(Note: OK, it wasn't "instant" per se, but in my defense I started late last night and I was very tired. However, it got done, so enjoy!)
With last night's final Mariano Rivera cutter for the evening, the last cutter Mo or anyone else will ever pitch in the Metrodome, the Minnesota Twins were eliminated from the 2009 American League playoffs by the New York Yankees in a rough, but ultimately unsurprising sweep. The Twins provided us a great run to the postseason and an amazing season by catcher Joe Mauer, but they fell short tonight, unable to punch through more than a singular run despite seven hits.
Tonight's game was highlighted by two excellent starting performances by the Yankees' Andy Pettitte and the Twins' Carl Pavano, he of the former "most injured Yankee ever" status. I figured we'd dive into some Pitch f/x charts to witness the two performances.
(Note: I'm not Harry Pavlidis, if anything because 1) I'm a Marlins fan, not a Cubs fan, and 2) I can't do the magic Harry does with his Pitch f/x work, but I would like to take a stab at this game's pitchers, so bear with me, folks! By the way, Harry or anyone else, if I'm missing something, feel free to smack me with it in the comments section!)
Both Starters Were Dealing
Both Pettitte and Pavano were looking great this evening. Pettitte finished with a line of 6 1/3 innings, seven strikeouts and only one walk, while Pavano one-upped him in the strikeouts/walks department, striking out a season high nine batters while issuing no free passes to the bases. Pavano was tagged for five hits, though only two really mattered (more on that later), while the Twins mustered only three hits on Pettitte, two of them after two outs in the sixth inning. Until then, both pitchers were more or less cruising.
Taking a cue from Harry's piece on Cliff Lee and Ubaldo Jimenez, I measured the following things:
In zone%: Pitches in Zone/Total Pitches
Watch%: Pitches Taken in Zone/Total Pitches Taken
Chase%: Pitches Swung at Out of Zone/Total Out of Zone Pitches
Whiff%: Pitches Swung at and Missed/Total Swings
BIP: Balls in Play (includes home runs)
GB%: Ground Balls/BIP
The chart shows both a "slider" and a "curveball," but with little separation between the two and very similar speeds, I just lumped the pitches together. Gameday had a mess trying to figure what exactly passed for a cutter and what went for a "slider," so I gave it some help readjusting some of its classifications, but it is by no means perfect. Still, going along with what it said, what we saw from Pettitte was solid control over all of his pitches, particularly the breaking ball, which landed in the zone 78% of the time, though not always for strikes, as Pettitte was squeezed a good deal. Pettitte's cutter looked like his bread and butter strikeout pitch, as he got nine whiffs and seven chases out of the zone. Pettitte's fastball did what it had to do, which was stay near the zone and not get hit hard, which was perhaps the most important part of this duel.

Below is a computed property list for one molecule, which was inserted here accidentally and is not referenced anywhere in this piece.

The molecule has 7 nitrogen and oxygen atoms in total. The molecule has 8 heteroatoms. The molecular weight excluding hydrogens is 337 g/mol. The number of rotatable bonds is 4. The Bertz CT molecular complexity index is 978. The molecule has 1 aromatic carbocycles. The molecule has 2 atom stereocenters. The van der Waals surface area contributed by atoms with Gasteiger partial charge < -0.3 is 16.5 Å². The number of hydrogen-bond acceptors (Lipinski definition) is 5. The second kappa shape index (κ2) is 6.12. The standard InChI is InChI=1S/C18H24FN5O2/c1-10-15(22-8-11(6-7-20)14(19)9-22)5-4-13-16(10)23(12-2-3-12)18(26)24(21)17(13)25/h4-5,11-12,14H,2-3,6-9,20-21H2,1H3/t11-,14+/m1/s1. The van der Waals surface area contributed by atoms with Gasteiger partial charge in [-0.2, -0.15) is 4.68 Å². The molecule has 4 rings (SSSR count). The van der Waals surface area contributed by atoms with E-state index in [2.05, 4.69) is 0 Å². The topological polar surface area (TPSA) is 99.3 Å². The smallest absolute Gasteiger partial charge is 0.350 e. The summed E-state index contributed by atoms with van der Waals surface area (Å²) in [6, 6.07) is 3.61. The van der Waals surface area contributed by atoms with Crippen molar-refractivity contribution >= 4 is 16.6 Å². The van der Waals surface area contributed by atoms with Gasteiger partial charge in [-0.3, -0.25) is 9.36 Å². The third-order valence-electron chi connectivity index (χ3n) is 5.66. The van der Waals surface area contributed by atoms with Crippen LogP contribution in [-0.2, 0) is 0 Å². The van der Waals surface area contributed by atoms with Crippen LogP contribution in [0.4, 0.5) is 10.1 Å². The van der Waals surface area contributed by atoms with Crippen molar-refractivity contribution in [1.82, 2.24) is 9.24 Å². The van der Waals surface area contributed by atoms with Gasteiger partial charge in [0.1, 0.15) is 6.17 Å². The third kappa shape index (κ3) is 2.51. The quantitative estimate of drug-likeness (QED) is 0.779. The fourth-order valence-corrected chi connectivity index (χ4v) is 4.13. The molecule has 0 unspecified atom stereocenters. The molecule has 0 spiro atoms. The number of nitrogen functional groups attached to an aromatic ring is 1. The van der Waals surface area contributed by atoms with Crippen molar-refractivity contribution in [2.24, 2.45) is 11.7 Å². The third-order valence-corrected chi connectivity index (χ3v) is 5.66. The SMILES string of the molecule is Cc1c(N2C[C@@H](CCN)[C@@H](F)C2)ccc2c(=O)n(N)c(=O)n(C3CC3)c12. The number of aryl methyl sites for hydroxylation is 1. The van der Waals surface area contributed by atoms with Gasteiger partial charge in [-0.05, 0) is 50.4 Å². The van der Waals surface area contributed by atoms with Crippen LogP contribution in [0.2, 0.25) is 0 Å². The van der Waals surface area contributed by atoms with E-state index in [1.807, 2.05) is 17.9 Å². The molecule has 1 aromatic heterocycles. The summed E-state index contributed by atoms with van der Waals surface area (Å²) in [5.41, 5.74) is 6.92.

Pavano posted very similar overall numbers to Pettitte, albeit in more pitches. Both pitchers kept the ball on the ground; 11 of Pavano's 19 balls in play resulted in grounders, and the outfield of both teams had recorded only one outfield putout by the sixth inning of the game. Pavano's changeup achieved similar results to Pettitte's cutter, inducing a lot of 13 chases and seven whiffs, though got far less in terms of balls in play. All in all, Pavano picked up 13 whiffs and 12 swings out of the zone. Pavano's slider was getting a lot of contact, as only one pitch was taken for a strike and only five pitches overall were laid off; Yankees hitters were excited to swing at this offering. However, it mostly turned into a positive, as Pavano forced seven grounders and two popups on the pitch. Pavano's fastball was underwhelming but around the zone, but unlike Pettitte, two of those fastballs were punished for home runs, and that turned out to be the difference in their performances.
It's a shame the two pitchers couldn't go further than seven innings, because they were staging an excellent pitcher's duel. Pavano and Pettitte were dealing, and in these duels the smallest mistakes turn costly, and Pavano's two mistakes to Alex Rodriguez and Jorge Posada turned into the game winners for the Yankees. I didn't get to see it live (though I wish I did). For anyone who checked it out on TV, who looked better, Pavano or Pettitte?